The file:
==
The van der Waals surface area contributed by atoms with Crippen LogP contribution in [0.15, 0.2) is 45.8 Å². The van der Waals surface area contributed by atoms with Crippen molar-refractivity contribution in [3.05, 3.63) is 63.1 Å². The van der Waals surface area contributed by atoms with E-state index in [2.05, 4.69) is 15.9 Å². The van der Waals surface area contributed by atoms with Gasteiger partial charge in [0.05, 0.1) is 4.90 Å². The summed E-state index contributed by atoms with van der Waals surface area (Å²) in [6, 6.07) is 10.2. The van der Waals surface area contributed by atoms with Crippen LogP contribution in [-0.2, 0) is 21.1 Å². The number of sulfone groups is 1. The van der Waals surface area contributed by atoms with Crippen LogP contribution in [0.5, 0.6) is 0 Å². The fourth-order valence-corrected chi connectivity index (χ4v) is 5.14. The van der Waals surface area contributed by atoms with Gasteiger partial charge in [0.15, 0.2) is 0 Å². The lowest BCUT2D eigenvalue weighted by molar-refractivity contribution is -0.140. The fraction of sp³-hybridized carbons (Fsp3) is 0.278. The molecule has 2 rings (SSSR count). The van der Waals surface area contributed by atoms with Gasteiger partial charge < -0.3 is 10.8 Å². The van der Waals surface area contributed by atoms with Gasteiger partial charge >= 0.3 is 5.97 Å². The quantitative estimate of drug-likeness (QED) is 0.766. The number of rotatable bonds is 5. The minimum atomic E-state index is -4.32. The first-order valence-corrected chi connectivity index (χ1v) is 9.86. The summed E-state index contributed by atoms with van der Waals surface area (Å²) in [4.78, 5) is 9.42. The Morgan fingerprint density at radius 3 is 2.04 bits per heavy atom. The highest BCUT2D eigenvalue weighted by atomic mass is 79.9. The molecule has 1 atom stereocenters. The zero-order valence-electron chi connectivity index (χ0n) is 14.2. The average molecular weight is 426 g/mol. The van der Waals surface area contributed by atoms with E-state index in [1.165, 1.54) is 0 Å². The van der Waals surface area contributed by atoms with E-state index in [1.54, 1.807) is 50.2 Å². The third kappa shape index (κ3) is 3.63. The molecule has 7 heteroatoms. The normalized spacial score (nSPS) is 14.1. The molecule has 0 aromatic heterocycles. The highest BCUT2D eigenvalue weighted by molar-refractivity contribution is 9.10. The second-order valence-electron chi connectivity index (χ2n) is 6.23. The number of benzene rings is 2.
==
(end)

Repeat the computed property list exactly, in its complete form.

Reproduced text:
The van der Waals surface area contributed by atoms with Crippen LogP contribution in [0.15, 0.2) is 45.8 Å². The van der Waals surface area contributed by atoms with Crippen molar-refractivity contribution in [3.05, 3.63) is 63.1 Å². The van der Waals surface area contributed by atoms with E-state index in [2.05, 4.69) is 15.9 Å². The van der Waals surface area contributed by atoms with Gasteiger partial charge in [0.05, 0.1) is 4.90 Å². The summed E-state index contributed by atoms with van der Waals surface area (Å²) in [6, 6.07) is 10.2. The van der Waals surface area contributed by atoms with Crippen LogP contribution in [-0.2, 0) is 21.1 Å². The number of sulfone groups is 1. The van der Waals surface area contributed by atoms with Crippen LogP contribution in [0.5, 0.6) is 0 Å². The fourth-order valence-corrected chi connectivity index (χ4v) is 5.14. The van der Waals surface area contributed by atoms with Gasteiger partial charge in [0.15, 0.2) is 0 Å². The lowest BCUT2D eigenvalue weighted by molar-refractivity contribution is -0.140. The fraction of sp³-hybridized carbons (Fsp3) is 0.278. The molecule has 2 rings (SSSR count). The van der Waals surface area contributed by atoms with Gasteiger partial charge < -0.3 is 10.8 Å². The van der Waals surface area contributed by atoms with Gasteiger partial charge >= 0.3 is 5.97 Å². The quantitative estimate of drug-likeness (QED) is 0.766. The number of rotatable bonds is 5. The minimum atomic E-state index is -4.32. The first-order valence-corrected chi connectivity index (χ1v) is 9.86. The summed E-state index contributed by atoms with van der Waals surface area (Å²) in [4.78, 5) is 9.42. The Morgan fingerprint density at radius 3 is 2.04 bits per heavy atom. The highest BCUT2D eigenvalue weighted by atomic mass is 79.9. The molecule has 1 atom stereocenters. The zero-order valence-electron chi connectivity index (χ0n) is 14.2. The average molecular weight is 426 g/mol. The van der Waals surface area contributed by atoms with E-state index in [1.165, 1.54) is 0 Å². The van der Waals surface area contributed by atoms with E-state index in [1.54, 1.807) is 50.2 Å². The third kappa shape index (κ3) is 3.63. The molecule has 7 heteroatoms. The normalized spacial score (nSPS) is 14.1. The molecule has 0 aromatic heterocycles. The highest BCUT2D eigenvalue weighted by molar-refractivity contribution is 9.10. The second-order valence-electron chi connectivity index (χ2n) is 6.23. The number of benzene rings is 2.